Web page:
Easing The Pain of Being On-Call: Page 2

Posted November 7, 2006

Eric Spiegel

Eric Spiegel

(Page 2 of 2)

There are also less tangible things you can do to make your on-call folks more productive (and less cranky). Try to share the burden, instead of having a dedicated support person. If you put your entire development and QA team into rotation, there will be a smaller chunk of the year spent on-call for each of them. These are the experts because they write and test the code, so if something goes wrong they can probably fix it faster. If a developer puts in a new module, then adjust the schedule so that person is on-call the first time it runs.

Be consistent when dealing with holiday support schedules. If someone was on-call on Thanksgiving, then don’t assign them this duty again for Christmas. Announce next year’s annual schedule before this year’s December holiday season so people have a chance to review it.

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Have a process in place for people to swap on-call slots. You can always veto a swap if you feel a person’s expertise is needed for a particular slot. Just make amends for any veto with extra time off or some other perk.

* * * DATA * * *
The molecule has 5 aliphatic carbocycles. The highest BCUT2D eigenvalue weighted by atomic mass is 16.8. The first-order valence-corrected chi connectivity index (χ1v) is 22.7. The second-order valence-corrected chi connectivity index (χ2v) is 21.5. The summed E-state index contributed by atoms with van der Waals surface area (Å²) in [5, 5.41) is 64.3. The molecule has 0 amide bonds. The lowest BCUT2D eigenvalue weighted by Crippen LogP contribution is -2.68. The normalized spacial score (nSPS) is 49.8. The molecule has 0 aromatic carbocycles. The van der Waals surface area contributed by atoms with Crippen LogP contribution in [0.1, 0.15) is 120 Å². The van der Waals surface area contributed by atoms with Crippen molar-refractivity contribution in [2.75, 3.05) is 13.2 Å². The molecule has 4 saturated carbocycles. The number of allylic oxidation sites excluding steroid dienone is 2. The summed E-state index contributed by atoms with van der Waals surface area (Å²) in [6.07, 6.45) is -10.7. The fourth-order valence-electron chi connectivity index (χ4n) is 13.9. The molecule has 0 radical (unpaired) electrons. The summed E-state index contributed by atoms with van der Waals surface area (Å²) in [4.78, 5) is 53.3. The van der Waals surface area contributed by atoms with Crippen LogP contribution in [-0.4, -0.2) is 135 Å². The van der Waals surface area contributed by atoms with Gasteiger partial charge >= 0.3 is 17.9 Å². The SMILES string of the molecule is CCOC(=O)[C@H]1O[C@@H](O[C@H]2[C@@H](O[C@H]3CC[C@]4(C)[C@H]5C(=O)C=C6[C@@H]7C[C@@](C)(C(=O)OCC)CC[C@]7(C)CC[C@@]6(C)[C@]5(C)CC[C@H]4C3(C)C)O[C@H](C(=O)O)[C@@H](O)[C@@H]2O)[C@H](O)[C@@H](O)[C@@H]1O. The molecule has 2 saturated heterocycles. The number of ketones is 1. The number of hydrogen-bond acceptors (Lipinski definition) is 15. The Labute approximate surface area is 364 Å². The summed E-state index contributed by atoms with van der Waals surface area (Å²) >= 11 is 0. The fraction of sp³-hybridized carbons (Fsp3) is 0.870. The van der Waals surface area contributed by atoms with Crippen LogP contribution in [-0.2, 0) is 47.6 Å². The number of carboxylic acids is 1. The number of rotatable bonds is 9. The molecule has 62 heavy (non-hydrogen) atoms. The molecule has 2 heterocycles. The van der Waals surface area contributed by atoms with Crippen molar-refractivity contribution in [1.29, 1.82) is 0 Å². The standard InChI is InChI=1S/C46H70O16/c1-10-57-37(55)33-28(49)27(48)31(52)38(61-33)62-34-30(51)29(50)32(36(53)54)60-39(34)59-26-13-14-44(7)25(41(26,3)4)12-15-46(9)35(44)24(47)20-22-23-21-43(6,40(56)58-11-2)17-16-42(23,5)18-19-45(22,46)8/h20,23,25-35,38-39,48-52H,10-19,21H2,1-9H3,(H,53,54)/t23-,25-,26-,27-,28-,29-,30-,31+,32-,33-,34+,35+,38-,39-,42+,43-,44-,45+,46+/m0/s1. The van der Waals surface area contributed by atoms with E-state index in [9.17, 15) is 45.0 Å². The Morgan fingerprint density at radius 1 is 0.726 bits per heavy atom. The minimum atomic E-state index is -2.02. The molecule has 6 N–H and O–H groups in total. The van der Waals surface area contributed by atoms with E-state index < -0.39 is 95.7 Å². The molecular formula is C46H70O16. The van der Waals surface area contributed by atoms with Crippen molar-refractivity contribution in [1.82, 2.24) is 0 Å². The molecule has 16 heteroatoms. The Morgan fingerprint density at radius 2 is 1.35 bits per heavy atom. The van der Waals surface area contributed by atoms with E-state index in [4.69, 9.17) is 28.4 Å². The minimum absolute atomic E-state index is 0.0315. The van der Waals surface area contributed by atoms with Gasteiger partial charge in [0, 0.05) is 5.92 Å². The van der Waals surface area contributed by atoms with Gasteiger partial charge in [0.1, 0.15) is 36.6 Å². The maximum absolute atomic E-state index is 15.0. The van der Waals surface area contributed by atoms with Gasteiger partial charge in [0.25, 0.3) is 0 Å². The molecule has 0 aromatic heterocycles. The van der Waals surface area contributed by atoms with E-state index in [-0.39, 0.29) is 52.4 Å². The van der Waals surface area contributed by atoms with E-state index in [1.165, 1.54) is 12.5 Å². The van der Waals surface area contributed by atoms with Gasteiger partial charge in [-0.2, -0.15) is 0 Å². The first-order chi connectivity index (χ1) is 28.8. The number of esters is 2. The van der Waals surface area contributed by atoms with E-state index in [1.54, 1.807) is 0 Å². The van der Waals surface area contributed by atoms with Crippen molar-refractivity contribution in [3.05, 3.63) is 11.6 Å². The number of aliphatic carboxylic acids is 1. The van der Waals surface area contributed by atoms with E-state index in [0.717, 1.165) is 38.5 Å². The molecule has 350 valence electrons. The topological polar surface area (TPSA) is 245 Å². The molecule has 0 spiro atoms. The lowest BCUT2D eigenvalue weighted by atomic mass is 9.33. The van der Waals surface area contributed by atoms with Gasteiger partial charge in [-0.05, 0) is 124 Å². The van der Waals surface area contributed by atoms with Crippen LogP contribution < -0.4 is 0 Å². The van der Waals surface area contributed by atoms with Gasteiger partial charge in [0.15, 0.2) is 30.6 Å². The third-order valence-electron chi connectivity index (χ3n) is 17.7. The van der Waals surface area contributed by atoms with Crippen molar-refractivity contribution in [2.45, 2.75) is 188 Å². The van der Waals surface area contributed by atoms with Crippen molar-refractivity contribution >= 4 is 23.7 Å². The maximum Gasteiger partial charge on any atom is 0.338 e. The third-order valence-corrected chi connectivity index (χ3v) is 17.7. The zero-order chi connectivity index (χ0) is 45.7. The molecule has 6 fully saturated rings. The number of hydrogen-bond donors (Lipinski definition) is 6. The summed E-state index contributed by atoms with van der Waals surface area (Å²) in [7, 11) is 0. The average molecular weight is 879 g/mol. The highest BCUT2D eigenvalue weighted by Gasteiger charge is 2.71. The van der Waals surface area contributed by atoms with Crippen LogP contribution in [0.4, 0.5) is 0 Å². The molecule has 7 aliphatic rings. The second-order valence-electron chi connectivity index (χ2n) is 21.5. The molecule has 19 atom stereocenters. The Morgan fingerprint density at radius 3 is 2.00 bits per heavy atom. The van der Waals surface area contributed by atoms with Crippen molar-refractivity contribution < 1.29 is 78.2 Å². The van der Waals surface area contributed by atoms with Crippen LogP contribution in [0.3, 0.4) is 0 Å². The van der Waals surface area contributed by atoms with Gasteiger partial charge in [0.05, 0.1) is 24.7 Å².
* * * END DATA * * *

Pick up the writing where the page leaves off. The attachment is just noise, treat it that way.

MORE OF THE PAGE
Be extra sensitive to the impact being on-call has to life outside work. When you are on-call, you really can’t mentally leave work completely. You have to always make yourself available if trouble occurs and thus have to be careful not to make extravagant plans (or consume alcoholic beverages at the local bar).

Just watching little kids while your spouse goes out can become a nightmare if you get a support call. Consider providing a half-day off the Monday after on-call ends. This will give them a few extra hours of family time or just extra time to decompress. Even if they received no calls, they still had to be on alert, which increases stress levels.

In the extreme cases of a team member being up late (or early) working on a problem, be more flexible in their working hours the next day. Do you think the code I wrote under sleep deprivation was solid? If they are up many nights in a row, consider giving a comp day.

By improving your processes to reduce bugs, providing the support tools, and being more sensitive to the stresses of round-the-clock support, you will create an environment that eases the pain of being on-call.

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